test=# CREATE SEQUENCE derp START 1024 INCREMENT 16;
CREATE SEQUENCE

test=# SELECT nextval('derp');
 nextval
---------
    1024
(1 row)

test=# SELECT nextval('derp');
 nextval
---------
    1040
(1 row)

There are many more options you can pass in here, which is why I'd recommend you to take a look at the official documentation for PostgreSQL SEQUENCEs if this sounds interesting. But now back to array columns.

Defining array column types

The way we tell PostgreSQL that a column type is an array is by simply appending [] at the end of the type, such as the following:

CREATE TABLE things (
  id SERIAL PRIMARY KEY,
  names VARCHAR(255)[],
  numbers INT[],
  descriptions TEXT[]
);

In our example code we're also defining a default value, in this case an empty array, which is defined as '{}' (the single quotes are important here). If we wanted a different default value, we can simply put it in the curly brackets '{thing}'. Note that these arrays columns can also be indexed and thus lighting fast:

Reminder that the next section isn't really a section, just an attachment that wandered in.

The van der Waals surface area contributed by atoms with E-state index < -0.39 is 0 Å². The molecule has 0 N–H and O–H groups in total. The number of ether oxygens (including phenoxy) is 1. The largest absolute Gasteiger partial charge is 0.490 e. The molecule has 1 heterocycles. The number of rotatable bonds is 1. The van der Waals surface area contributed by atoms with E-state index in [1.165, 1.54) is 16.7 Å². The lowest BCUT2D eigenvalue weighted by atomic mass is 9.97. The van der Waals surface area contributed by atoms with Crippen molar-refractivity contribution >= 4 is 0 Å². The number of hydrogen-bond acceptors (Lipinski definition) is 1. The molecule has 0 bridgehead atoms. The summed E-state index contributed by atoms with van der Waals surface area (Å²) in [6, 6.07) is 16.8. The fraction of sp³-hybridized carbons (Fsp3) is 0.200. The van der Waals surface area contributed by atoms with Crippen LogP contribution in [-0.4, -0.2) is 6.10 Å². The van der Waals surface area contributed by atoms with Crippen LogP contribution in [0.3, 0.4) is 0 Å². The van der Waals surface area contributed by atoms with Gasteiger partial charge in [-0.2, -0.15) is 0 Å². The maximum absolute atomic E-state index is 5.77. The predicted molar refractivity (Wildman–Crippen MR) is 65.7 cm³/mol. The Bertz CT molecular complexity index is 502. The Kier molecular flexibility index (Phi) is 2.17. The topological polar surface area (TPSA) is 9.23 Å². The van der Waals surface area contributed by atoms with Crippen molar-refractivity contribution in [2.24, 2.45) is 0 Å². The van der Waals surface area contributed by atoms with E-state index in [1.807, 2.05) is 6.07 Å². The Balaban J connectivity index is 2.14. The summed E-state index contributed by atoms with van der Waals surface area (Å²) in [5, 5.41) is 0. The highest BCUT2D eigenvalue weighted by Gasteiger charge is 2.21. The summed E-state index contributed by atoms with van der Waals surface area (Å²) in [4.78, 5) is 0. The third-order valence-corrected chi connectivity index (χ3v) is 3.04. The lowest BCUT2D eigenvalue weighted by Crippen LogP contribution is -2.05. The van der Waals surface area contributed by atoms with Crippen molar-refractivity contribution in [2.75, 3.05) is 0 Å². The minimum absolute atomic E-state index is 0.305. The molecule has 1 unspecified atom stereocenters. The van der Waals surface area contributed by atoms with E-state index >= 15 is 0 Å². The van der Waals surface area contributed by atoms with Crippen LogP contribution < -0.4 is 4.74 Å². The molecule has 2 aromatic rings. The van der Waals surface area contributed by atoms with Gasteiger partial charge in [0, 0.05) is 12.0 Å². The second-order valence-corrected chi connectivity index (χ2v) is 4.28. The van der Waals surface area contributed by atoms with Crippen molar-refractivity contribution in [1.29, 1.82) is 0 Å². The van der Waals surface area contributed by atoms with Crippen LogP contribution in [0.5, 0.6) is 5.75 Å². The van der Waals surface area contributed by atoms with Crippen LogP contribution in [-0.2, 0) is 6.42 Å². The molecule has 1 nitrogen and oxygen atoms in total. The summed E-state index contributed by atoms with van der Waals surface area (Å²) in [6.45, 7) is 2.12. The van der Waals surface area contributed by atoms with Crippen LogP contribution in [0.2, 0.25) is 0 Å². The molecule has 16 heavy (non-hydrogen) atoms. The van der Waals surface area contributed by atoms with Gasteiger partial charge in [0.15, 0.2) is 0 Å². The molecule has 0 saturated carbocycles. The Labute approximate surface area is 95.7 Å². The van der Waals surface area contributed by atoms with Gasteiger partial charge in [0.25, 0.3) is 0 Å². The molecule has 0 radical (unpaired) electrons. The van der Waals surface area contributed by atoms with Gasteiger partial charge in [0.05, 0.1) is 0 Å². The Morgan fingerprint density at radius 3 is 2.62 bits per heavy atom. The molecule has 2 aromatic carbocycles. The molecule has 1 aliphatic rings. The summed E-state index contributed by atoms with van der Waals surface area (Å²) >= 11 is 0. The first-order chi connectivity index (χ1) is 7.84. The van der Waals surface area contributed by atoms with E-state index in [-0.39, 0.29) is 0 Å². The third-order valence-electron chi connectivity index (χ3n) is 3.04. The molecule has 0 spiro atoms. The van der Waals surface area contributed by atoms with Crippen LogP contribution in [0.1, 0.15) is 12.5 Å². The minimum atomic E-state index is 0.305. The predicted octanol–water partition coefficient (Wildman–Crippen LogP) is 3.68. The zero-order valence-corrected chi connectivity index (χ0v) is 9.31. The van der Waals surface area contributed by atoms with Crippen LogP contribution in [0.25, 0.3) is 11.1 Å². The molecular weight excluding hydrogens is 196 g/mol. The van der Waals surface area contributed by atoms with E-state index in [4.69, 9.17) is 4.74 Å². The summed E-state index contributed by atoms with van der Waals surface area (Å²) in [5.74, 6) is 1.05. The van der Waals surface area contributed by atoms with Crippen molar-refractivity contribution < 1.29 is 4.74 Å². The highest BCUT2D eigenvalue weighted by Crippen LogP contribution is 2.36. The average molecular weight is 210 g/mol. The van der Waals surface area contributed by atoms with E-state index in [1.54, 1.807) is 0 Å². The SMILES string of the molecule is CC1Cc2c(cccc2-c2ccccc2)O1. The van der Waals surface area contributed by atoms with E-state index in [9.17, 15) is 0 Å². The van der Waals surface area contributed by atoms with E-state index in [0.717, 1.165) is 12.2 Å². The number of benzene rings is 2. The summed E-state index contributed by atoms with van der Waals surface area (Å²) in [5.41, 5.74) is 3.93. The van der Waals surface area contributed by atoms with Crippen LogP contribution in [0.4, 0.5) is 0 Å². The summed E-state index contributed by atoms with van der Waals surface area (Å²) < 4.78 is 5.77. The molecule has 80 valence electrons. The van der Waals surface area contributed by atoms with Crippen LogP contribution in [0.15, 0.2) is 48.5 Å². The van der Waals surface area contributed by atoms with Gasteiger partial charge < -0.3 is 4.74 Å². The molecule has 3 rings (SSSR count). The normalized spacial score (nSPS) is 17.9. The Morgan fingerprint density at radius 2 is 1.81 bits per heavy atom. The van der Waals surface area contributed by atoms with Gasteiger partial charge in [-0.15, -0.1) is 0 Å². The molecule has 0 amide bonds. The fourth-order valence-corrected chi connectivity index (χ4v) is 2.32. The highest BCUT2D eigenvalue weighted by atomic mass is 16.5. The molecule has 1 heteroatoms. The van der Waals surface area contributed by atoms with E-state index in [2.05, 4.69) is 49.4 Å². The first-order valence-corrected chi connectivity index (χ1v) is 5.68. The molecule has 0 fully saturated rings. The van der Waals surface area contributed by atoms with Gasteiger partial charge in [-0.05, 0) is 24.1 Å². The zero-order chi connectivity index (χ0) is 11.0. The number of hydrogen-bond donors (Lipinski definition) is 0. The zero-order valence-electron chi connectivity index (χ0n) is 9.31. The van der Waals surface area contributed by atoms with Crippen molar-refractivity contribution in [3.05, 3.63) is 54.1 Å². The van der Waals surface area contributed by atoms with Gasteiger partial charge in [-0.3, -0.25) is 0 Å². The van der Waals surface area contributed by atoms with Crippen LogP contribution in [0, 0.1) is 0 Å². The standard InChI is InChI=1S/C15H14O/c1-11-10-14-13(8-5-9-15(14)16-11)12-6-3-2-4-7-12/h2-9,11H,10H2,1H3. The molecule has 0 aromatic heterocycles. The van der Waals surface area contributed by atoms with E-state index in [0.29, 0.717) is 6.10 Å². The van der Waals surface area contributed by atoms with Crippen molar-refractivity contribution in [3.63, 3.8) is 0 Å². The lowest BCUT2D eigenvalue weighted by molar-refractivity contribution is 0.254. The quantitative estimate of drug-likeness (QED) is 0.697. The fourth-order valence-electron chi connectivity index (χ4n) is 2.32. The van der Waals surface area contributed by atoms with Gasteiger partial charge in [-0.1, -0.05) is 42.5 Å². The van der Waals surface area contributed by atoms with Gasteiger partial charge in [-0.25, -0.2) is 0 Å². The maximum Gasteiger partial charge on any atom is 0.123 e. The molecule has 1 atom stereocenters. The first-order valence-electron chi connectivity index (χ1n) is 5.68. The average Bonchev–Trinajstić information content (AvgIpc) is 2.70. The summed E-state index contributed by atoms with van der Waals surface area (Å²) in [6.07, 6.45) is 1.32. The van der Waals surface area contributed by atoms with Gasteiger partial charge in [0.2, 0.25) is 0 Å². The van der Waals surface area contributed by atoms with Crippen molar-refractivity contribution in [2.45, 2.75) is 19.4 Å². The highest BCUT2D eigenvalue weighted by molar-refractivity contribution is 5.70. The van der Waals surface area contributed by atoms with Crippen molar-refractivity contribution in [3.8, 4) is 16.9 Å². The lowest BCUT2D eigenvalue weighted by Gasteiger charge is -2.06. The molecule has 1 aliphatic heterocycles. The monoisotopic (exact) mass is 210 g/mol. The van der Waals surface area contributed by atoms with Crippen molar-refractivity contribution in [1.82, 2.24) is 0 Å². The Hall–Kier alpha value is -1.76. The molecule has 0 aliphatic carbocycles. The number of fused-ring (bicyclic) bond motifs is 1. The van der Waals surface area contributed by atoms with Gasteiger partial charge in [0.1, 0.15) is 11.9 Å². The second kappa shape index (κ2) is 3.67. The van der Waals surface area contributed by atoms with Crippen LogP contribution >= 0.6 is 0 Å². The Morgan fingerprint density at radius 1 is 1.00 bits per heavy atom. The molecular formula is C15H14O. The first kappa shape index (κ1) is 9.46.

CREATE INDEX idx_test on things USING GIN(names);

Now that we know the syntax, we can actually start inserting some data.

test=# INSERT INTO posts (title, content, tags) VALUES ('sample post', 'lorem ipsum', '{apple,orange}');
INSERT 0 1

test=# INSERT INTO posts (title, content, tags) VALUES ('another post', 'fruits are bad', '{apple,hamburger}');
INSERT 0 1

test=# SELECT * FROM posts;
 id |    title     |    content     |       tags
----+--------------+----------------+-------------------
  1 | sample post  | lorem ipsum    | {apple,orange}
  2 | another post | fruits are bad | {apple,hamburger}
(2 rows)

The advantage of doing this over just serializing the tags as a string (for example “apple,hamburger”) is that PostgreSQL knows it's an array and it can perform operations on it. We can easily select posts with a single tag.